1095
1096 sub foo (*) {
1097 my $fh = qualify_to_ref(shift, caller);
1098 ...
1099 }
c07a80fd 1100
859a4967 1101A semicolon (C<;>) separates mandatory arguments from optional arguments.
19799a22 1102It is redundant before C<@> or C<%>, which gobble up everything else.
cb1a09d0 1103
7adf2bcd
RGS
1104As the last character of a prototype, or just before a semicolon, you can
1105use C<_> in place of C<$>: if this argument is not provided, C<$_> will be
1106used instead.
859a4967 1107
19799a22
GS
1108Note how the last three examples in the table above are treated
1109specially by the parser. C<mygrep()> is parsed as a true list
1110operator, C<myrand()> is parsed as a true unary operator with unary
1111precedence the same as C<rand()>, and C<mytime()> is truly without
1112arguments, just like C<time()>. That is, if you say
cb1a09d0
AD
1113
1114 mytime +2;
1115
f86cebdf 1116you'll get C<mytime() + 2>, not C<mytime(2)>, which is how it would be parsed
19799a22 1117without a prototype.
cb1a09d0 1118
19799a22
GS
1119The interesting thing about C<&> is that you can generate new syntax with it,
1120provided it's in the initial position:
d74e8afc 1121X<&>
cb1a09d0 1122
6d28dffb 1123 sub try (&@) {
cb1a09d0
AD
1124 my($try,$catch) = @_;
1125 eval { &$try };
1126 if ($@) {
1127 local $_ = $@;
1128 &$catch;
1129 }
1130 }
55497cff 1131 sub catch (&) { $_[0] }
cb1a09d0
AD
1132
1133 try {
1134 die "phooey";
1135 } catch {
1136 /phooey/ and print "unphooey\n";
1137 };
1138
f86cebdf 1139That prints C<"unphooey">. (Yes, there are still unresolved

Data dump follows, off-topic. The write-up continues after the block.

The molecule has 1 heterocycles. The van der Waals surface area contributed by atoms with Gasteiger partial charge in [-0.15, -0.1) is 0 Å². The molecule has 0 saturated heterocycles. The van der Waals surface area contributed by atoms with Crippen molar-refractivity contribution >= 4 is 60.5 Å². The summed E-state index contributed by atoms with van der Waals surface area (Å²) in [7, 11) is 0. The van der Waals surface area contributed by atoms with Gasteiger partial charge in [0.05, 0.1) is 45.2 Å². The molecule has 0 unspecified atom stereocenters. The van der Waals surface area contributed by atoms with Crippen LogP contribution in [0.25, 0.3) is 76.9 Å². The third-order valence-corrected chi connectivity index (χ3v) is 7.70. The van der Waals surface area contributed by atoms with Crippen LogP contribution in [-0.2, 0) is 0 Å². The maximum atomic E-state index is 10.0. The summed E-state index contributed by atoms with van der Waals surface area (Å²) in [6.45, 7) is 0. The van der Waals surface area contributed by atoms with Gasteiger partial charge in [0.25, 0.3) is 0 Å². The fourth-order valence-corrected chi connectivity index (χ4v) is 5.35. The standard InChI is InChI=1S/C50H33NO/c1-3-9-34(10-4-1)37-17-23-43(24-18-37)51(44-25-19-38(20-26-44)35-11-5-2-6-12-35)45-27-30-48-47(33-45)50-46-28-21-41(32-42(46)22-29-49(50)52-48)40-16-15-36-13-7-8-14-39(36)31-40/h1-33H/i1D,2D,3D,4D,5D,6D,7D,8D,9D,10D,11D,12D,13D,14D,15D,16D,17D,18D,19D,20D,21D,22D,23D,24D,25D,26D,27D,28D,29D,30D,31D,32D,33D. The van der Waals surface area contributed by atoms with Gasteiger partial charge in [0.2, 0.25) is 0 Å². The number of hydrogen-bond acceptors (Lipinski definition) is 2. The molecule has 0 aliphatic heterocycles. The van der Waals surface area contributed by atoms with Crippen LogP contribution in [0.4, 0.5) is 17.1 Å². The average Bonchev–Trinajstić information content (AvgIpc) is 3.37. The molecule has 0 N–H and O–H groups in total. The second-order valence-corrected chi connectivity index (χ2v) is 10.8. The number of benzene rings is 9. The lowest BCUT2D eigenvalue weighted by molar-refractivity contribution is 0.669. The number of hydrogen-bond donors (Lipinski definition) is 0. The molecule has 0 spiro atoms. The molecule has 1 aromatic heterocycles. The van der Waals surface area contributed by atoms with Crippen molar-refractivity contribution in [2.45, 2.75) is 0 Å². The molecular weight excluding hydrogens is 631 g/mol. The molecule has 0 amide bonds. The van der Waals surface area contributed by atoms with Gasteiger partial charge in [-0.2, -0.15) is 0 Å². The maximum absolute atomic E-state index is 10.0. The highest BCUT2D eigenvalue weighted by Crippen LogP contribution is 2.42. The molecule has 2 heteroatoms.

19799a22 1140issues having to do with visibility of C<@_>. I'm ignoring that
f86cebdf 1141question for the moment. (But note that if we make C<@_> lexically
cb1a09d0 1142scoped, those anonymous subroutines can act like closures... (Gee,
5f05dabc 1143is this sounding a little Lispish? (Never mind.))))
cb1a09d0 1144
19799a22 1145And here's a reimplementation of the Perl C<grep> operator:
d74e8afc 1146X<grep>
cb1a09d0
AD
1147
1148 sub mygrep (&@) {
1149 my $code = shift;
1150 my @result;
1151 foreach $_ (@_) {
6e47f808 1152 push(@result, $_) if &$code;
cb1a09d0
AD
1153 }
1154 @result;
1155 }
a0d0e21e 1156
cb1a09d0
AD
1157Some folks would prefer full alphanumeric prototypes. Alphanumerics have
1158been intentionally left out of prototypes for the express purpose of
1159someday in the future adding named, formal parameters. The current
1160mechanism's main goal is to let module writers provide better diagnostics
1161for module users. Larry feels the notation quite understandable to Perl
1162programmers, and that it will not intrude greatly upon the meat of the
1163module, nor make it harder to read. The line noise is visually
1164encapsulated into a small pill that's easy to swallow.
1165
420cdfc1
ST
1166If you try to use an alphanumeric sequence in a prototype you will
1167generate an optional warning - "Illegal character in prototype...".